On day two another full training programme was held. The first exercise was an interactive one held by two employees of the mediation office of the Court of Amsterdam about RJ in practice. The participants came up with good ideas about how to formulate a letter to a victim offering the possibility of mediation and dealing with resistance. After the interactive morning part Leo van Garsse, a Flamish expert who started working in this field already in the late eighties gave a lecture about RJ in Belgium and his vision on RJ and the criminal justice system. To learn about developments in Belgium and to reflect on more philosophical aspects of mediation, on aspects of democracy and citizenship, on how you can address victims and offenders, was inspiring for the participants and gave room for lively discussions. In the afternoon two mediators, Janny Dierx and Lei Roekel, gave an presentation about the daily practice of mediation. They pointed out some dilemma’s and did some exercises with the participants, for example on how to work with excuses in face to face conversations.
At the end of the two day training everybody looked back at the hopes and fears of the first day. Many were positive about what they learned and took home inspiration to do more with RJ. The reactions from the participant in the evaluation process showed also that they were satisfied with the training and were inspired by the different speakers.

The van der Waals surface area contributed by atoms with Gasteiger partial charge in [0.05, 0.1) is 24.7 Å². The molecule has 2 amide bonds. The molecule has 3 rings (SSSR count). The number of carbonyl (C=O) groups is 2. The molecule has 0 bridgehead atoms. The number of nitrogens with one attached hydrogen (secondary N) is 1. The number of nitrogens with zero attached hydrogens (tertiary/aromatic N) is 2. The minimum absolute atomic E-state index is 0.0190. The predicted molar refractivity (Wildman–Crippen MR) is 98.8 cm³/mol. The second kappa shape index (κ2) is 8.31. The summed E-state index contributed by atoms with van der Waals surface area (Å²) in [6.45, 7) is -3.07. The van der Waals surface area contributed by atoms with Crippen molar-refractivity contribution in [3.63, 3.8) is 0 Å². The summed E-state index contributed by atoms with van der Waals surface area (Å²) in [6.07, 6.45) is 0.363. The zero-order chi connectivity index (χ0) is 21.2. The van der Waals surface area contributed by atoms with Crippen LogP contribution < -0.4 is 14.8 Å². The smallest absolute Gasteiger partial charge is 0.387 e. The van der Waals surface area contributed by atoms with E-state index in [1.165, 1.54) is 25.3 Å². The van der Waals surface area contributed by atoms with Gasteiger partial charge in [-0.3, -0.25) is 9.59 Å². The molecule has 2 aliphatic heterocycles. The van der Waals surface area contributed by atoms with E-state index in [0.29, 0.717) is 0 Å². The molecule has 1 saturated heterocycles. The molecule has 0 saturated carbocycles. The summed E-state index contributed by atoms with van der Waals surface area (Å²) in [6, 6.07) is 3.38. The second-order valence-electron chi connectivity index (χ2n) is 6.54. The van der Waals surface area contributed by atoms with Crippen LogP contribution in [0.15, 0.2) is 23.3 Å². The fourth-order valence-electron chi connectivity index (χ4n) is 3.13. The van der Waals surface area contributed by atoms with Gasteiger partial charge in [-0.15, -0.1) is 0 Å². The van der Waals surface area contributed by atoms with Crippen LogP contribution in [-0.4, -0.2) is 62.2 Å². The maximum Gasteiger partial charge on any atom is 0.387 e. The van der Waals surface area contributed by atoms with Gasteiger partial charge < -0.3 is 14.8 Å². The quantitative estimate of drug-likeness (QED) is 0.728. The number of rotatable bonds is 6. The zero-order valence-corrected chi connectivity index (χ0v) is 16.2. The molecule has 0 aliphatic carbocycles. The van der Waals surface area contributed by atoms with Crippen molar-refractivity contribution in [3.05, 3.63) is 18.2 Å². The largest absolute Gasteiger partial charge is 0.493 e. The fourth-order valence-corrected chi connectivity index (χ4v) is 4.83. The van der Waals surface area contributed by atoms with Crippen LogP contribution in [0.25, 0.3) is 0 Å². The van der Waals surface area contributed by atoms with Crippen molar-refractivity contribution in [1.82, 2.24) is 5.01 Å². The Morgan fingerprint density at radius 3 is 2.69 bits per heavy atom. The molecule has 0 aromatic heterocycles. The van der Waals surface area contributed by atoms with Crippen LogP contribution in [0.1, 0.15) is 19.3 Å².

Hopes and Fears that were mentioned on the first day:
H: I want to learn from other countries, how they implemented RJ and find inspiration
F: That we won’t be able to give the ideas ‘hands and feet’.
H: Learning about RJ, can it be used by the police? Change the mind-set of the police.
Attorney criminal law, mediator
H: I’m very optimistic about RJ in criminal cases. Learn about other countries.
F: My fear is that there is too much fear.
Quote from a trainer:
Gert Jan Slump, criminologist and trainer, co-founder of Restorative Justice Nederland, gave the mini master class on how to work with RJ. He said:
“My goal during our master classes ‘making work of restorative justice’ was to make and challenge trainees mastering their own professional process. During this training the participants were eager and seduced to get out of their comfort zone, take responsibility in innovating their practice into a more restorative way. Great job!”
One of the awareness pitches that a group made was this:
“Why attorneys laugh when it comes to mediation? Attorneys think: “There you have again a psychologist who is so soft? Often as an attorney you have cases whereby the evidence is so big and the client confessed. You gain nothing with it. What then?” Attorneys should question: To what extent is it only about the criminal case? It is more than that … Your client is also a neighbour, a husband or employee. As a lawyer you can also think about the relationship that your client has. Consider mediation! And concentrate on the relationship. Cases can be dismissed. Are you a bad lawyer if you do mediation? I think not!”